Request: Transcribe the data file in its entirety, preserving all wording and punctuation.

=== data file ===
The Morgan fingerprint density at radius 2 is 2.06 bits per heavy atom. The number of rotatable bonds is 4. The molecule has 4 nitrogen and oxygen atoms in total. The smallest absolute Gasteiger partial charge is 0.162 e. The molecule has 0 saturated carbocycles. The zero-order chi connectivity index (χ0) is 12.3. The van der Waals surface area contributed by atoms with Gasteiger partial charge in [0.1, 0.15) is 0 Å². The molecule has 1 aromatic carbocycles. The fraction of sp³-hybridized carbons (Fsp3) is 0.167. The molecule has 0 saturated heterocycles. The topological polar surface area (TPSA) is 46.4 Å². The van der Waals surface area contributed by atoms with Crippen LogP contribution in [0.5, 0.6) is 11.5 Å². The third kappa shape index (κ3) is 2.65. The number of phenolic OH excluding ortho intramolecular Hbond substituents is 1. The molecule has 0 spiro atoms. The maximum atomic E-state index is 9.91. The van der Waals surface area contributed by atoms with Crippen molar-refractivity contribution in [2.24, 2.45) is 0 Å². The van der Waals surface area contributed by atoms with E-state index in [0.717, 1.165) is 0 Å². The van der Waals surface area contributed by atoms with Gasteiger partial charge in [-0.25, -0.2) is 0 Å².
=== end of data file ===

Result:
The Morgan fingerprint density at radius 2 is 2.06 bits per heavy atom. The number of rotatable bonds is 4. The molecule has 4 nitrogen and oxygen atoms in total. The smallest absolute Gasteiger partial charge is 0.162 e. The molecule has 0 saturated carbocycles. The zero-order chi connectivity index (χ0) is 12.3. The van der Waals surface area contributed by atoms with Gasteiger partial charge in [0.1, 0.15) is 0 Å². The molecule has 1 aromatic carbocycles. The fraction of sp³-hybridized carbons (Fsp3) is 0.167. The molecule has 0 saturated heterocycles. The topological polar surface area (TPSA) is 46.4 Å². The van der Waals surface area contributed by atoms with Crippen LogP contribution in [0.5, 0.6) is 11.5 Å². The third kappa shape index (κ3) is 2.65. The number of phenolic OH excluding ortho intramolecular Hbond substituents is 1. The molecule has 0 spiro atoms. The maximum atomic E-state index is 9.91. The van der Waals surface area contributed by atoms with Crippen molar-refractivity contribution in [2.24, 2.45) is 0 Å². The van der Waals surface area contributed by atoms with E-state index in [0.717, 1.165) is 0 Å². The van der Waals surface area contributed by atoms with Gasteiger partial charge in [-0.25, -0.2) is 0 Å².